Getting In

Once we have generated a list of your dozen or so “perfect” schools, we will work with you to identify your strengths and weaknesses as they will be perceived by the schools of interest.  (If you have been working with us since 8th grade, we hope that weaknesses per se won’t be much of an issue by the time we start down the applications road.)  This will help us decide how to approach each application.  

Your teacher recommendations are all-important to your applications. The more competitive the school, the more important the recommendations.  Knowing a lot about your schools of interest will help you help your references focus on aspects about you that may be of keen interest to admissions officers.  These letters should also reinforce and or reassure admissions officers about issues that may need to be addressed, such as a battle with chronic disease, familial difficulties or your inability to access certain courses due to budget cutbacks or scheduling problems.

Recommendations are also vital to applicants with an unusual talent, such as being an advanced oboist.  A student who has spent a dozen years studying the oboe and performing in recitals and with orchestras usually does so outside of the normal run of classes.  Such an accomplishment deserves to be underscored, even if the student may not be inclined to pursue a career as virtuoso.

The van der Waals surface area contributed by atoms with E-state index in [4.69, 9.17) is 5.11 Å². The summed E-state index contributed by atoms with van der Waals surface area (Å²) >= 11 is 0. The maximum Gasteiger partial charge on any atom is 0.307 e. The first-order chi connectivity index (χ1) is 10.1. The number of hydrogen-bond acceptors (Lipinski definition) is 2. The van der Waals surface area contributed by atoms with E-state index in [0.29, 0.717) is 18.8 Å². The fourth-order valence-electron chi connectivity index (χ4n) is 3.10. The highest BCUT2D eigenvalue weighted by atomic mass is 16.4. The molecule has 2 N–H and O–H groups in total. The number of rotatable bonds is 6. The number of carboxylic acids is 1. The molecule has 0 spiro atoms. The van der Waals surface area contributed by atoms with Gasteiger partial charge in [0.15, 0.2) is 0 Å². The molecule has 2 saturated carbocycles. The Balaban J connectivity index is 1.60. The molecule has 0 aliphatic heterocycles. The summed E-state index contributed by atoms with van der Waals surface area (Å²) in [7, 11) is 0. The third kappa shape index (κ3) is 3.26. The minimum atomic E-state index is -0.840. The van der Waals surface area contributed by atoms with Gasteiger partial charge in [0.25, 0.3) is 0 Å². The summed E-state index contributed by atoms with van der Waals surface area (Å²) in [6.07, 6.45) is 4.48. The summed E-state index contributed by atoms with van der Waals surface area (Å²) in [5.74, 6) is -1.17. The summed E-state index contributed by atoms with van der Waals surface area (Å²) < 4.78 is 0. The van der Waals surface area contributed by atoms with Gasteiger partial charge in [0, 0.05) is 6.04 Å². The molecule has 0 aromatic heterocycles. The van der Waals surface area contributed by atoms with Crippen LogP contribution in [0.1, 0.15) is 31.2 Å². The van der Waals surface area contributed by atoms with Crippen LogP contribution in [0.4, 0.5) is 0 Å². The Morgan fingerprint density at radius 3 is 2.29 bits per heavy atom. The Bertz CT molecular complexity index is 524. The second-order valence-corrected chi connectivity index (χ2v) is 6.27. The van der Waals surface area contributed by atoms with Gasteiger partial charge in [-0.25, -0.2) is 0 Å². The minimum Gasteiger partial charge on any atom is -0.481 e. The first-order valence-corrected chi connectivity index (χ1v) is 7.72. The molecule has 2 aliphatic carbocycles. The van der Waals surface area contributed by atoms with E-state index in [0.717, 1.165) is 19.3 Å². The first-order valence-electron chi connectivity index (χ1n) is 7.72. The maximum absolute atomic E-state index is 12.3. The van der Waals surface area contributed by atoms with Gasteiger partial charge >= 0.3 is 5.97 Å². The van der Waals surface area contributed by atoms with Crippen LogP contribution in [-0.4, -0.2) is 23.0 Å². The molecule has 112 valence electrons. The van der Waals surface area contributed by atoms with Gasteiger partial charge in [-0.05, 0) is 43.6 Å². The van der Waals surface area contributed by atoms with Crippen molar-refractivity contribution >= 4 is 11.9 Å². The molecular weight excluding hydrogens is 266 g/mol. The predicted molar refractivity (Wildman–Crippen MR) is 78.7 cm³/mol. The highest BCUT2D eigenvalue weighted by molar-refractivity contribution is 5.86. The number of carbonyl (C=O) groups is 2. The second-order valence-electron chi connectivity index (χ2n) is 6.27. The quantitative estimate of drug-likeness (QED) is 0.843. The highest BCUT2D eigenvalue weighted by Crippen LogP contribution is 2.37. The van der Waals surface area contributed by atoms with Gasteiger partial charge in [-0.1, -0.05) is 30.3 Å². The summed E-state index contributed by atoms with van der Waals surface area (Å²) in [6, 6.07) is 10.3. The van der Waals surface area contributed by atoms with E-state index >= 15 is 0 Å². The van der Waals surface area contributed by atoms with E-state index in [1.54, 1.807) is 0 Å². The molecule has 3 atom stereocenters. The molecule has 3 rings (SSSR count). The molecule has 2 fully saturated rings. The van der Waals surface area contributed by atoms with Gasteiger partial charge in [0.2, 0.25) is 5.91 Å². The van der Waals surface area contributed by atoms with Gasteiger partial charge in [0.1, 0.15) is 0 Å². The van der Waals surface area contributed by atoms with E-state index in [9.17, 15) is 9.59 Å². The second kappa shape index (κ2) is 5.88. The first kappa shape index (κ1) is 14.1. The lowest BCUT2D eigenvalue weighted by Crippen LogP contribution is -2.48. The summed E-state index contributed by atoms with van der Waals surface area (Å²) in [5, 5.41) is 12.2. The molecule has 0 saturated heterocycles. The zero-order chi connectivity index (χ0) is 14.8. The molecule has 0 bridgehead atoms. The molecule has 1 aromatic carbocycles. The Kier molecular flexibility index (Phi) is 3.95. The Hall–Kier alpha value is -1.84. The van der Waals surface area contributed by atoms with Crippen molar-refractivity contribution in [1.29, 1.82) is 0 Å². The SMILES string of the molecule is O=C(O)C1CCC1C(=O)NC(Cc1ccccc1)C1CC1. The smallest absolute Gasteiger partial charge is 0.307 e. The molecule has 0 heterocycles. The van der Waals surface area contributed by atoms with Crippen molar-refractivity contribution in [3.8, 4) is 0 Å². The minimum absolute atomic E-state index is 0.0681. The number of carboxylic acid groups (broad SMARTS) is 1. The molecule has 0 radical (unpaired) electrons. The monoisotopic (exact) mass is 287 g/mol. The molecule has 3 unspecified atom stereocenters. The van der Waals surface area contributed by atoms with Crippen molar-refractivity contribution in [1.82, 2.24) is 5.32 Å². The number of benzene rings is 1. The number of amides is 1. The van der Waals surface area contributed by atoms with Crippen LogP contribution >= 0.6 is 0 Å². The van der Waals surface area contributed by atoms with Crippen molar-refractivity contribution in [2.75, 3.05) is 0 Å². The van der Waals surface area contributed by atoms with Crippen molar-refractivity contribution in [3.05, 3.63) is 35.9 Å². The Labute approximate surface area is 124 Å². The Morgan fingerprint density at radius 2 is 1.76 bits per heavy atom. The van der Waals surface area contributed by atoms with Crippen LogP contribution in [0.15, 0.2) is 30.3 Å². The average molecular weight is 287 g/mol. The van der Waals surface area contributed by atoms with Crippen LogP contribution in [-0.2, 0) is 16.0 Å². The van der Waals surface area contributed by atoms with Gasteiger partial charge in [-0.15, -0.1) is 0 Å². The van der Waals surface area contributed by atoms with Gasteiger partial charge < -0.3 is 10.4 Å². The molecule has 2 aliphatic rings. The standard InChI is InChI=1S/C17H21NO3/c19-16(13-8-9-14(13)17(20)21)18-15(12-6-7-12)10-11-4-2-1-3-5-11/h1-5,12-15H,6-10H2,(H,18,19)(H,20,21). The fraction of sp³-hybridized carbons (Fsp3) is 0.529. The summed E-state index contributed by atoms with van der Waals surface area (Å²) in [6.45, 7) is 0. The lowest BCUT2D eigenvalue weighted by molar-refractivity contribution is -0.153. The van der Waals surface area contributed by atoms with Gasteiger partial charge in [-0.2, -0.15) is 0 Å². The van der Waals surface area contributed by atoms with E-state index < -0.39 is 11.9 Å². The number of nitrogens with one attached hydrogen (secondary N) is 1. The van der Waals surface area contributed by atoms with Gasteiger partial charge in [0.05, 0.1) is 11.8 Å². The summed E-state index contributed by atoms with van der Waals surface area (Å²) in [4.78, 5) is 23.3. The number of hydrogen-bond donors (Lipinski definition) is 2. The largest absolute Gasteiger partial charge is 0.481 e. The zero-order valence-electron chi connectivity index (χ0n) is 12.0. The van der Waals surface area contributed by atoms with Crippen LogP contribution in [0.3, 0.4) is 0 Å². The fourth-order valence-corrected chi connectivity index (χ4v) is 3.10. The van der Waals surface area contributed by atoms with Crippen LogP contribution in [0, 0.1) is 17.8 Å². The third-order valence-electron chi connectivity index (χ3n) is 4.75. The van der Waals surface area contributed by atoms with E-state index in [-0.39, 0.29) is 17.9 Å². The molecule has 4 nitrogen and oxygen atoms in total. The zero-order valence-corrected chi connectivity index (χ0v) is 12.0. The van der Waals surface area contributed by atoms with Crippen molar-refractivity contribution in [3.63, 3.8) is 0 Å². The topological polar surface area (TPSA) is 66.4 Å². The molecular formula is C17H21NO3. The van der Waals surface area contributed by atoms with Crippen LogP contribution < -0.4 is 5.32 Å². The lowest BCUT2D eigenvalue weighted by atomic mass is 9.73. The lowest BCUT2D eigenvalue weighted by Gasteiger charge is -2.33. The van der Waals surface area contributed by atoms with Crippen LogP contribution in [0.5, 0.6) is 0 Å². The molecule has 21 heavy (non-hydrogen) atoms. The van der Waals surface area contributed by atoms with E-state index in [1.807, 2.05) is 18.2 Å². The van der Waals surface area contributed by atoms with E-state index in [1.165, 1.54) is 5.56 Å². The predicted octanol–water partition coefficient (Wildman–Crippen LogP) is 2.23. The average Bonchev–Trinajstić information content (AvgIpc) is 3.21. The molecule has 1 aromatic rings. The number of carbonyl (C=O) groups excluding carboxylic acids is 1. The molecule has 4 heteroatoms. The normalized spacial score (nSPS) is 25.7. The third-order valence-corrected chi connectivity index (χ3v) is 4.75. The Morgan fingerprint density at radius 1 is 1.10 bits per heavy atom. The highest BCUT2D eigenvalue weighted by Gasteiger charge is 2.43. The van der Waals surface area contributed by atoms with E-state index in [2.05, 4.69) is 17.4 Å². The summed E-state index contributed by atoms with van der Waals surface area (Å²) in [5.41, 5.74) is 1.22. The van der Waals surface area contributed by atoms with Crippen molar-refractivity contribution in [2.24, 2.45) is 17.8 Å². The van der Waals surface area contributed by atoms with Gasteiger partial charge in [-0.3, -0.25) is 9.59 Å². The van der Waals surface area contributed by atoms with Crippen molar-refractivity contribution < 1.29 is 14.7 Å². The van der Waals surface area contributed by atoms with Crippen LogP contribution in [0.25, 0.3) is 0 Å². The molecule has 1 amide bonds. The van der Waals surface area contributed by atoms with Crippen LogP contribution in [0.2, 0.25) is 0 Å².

A strong, comprehensive discussion of your skill level and accomplishments by a music instructor who has worked with you for many years can go a long way toward painting a complete picture about you.  While this is an unusual reference in that it may not come from a secondary school teacher, it is just as invaluable to someone reading your application.  We will assist you in formulating a strategy for selecting your references; in some instances they may even vary from school to school.

What is key here is learning as much as possible about the admissions process at each school.  If you know what a school is looking for and you have the goods, your candidacy will signify to the admissions committee that you have thought about them long-and-hard, and that you know they have what you want – and vice versa.